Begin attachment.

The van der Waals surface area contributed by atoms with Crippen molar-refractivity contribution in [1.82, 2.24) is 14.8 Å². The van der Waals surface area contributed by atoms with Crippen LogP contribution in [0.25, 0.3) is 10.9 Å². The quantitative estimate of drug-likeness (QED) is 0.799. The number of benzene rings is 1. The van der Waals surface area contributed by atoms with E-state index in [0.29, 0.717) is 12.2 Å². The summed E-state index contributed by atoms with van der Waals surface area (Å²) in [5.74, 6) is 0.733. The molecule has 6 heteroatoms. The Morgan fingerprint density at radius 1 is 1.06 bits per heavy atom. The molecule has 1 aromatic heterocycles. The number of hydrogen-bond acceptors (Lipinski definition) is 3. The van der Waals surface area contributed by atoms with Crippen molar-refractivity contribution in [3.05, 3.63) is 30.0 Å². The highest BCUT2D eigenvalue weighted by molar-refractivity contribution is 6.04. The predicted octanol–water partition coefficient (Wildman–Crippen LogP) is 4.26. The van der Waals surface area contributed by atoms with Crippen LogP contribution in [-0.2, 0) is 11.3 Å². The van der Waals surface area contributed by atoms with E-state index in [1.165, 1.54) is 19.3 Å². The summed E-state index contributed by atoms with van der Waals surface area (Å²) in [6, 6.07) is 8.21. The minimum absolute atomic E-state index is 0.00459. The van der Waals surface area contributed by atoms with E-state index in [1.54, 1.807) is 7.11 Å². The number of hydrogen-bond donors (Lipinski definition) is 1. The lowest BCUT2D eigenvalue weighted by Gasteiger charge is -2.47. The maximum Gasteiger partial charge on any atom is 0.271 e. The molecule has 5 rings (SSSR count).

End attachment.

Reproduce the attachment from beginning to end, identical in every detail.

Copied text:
The van der Waals surface area contributed by atoms with Crippen molar-refractivity contribution in [1.82, 2.24) is 14.8 Å². The van der Waals surface area contributed by atoms with Crippen LogP contribution in [0.25, 0.3) is 10.9 Å². The quantitative estimate of drug-likeness (QED) is 0.799. The number of benzene rings is 1. The van der Waals surface area contributed by atoms with E-state index in [0.29, 0.717) is 12.2 Å². The summed E-state index contributed by atoms with van der Waals surface area (Å²) in [5.74, 6) is 0.733. The molecule has 6 heteroatoms. The Morgan fingerprint density at radius 1 is 1.06 bits per heavy atom. The molecule has 1 aromatic heterocycles. The number of hydrogen-bond acceptors (Lipinski definition) is 3. The van der Waals surface area contributed by atoms with Crippen molar-refractivity contribution in [3.05, 3.63) is 30.0 Å². The highest BCUT2D eigenvalue weighted by molar-refractivity contribution is 6.04. The predicted octanol–water partition coefficient (Wildman–Crippen LogP) is 4.26. The van der Waals surface area contributed by atoms with Crippen LogP contribution in [-0.2, 0) is 11.3 Å². The van der Waals surface area contributed by atoms with E-state index in [1.165, 1.54) is 19.3 Å². The summed E-state index contributed by atoms with van der Waals surface area (Å²) in [6, 6.07) is 8.21. The minimum absolute atomic E-state index is 0.00459. The van der Waals surface area contributed by atoms with E-state index in [1.54, 1.807) is 7.11 Å². The number of hydrogen-bond donors (Lipinski definition) is 1. The lowest BCUT2D eigenvalue weighted by Gasteiger charge is -2.47. The maximum Gasteiger partial charge on any atom is 0.271 e. The molecule has 5 rings (SSSR count).